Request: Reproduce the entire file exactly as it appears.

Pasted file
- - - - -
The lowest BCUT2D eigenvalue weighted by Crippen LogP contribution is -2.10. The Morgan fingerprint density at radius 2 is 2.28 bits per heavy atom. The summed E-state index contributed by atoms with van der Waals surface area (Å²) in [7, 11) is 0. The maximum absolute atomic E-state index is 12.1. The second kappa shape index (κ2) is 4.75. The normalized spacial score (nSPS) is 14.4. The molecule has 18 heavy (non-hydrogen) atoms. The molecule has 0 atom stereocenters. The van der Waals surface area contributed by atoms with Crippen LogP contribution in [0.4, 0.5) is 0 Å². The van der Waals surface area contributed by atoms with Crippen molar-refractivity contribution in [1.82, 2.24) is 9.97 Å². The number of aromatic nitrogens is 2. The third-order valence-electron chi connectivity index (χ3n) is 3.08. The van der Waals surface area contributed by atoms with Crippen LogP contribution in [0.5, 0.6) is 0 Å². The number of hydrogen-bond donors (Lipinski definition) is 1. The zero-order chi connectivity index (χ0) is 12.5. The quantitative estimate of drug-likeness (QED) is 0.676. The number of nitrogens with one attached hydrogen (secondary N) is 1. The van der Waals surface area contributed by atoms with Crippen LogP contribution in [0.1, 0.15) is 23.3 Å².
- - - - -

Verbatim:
The lowest BCUT2D eigenvalue weighted by Crippen LogP contribution is -2.10. The Morgan fingerprint density at radius 2 is 2.28 bits per heavy atom. The summed E-state index contributed by atoms with van der Waals surface area (Å²) in [7, 11) is 0. The maximum absolute atomic E-state index is 12.1. The second kappa shape index (κ2) is 4.75. The normalized spacial score (nSPS) is 14.4. The molecule has 18 heavy (non-hydrogen) atoms. The molecule has 0 atom stereocenters. The van der Waals surface area contributed by atoms with Crippen LogP contribution in [0.4, 0.5) is 0 Å². The van der Waals surface area contributed by atoms with Crippen molar-refractivity contribution in [1.82, 2.24) is 9.97 Å². The number of aromatic nitrogens is 2. The third-order valence-electron chi connectivity index (χ3n) is 3.08. The van der Waals surface area contributed by atoms with Crippen LogP contribution in [0.5, 0.6) is 0 Å². The number of hydrogen-bond donors (Lipinski definition) is 1. The zero-order chi connectivity index (χ0) is 12.5. The quantitative estimate of drug-likeness (QED) is 0.676. The number of nitrogens with one attached hydrogen (secondary N) is 1. The van der Waals surface area contributed by atoms with Crippen LogP contribution in [0.1, 0.15) is 23.3 Å².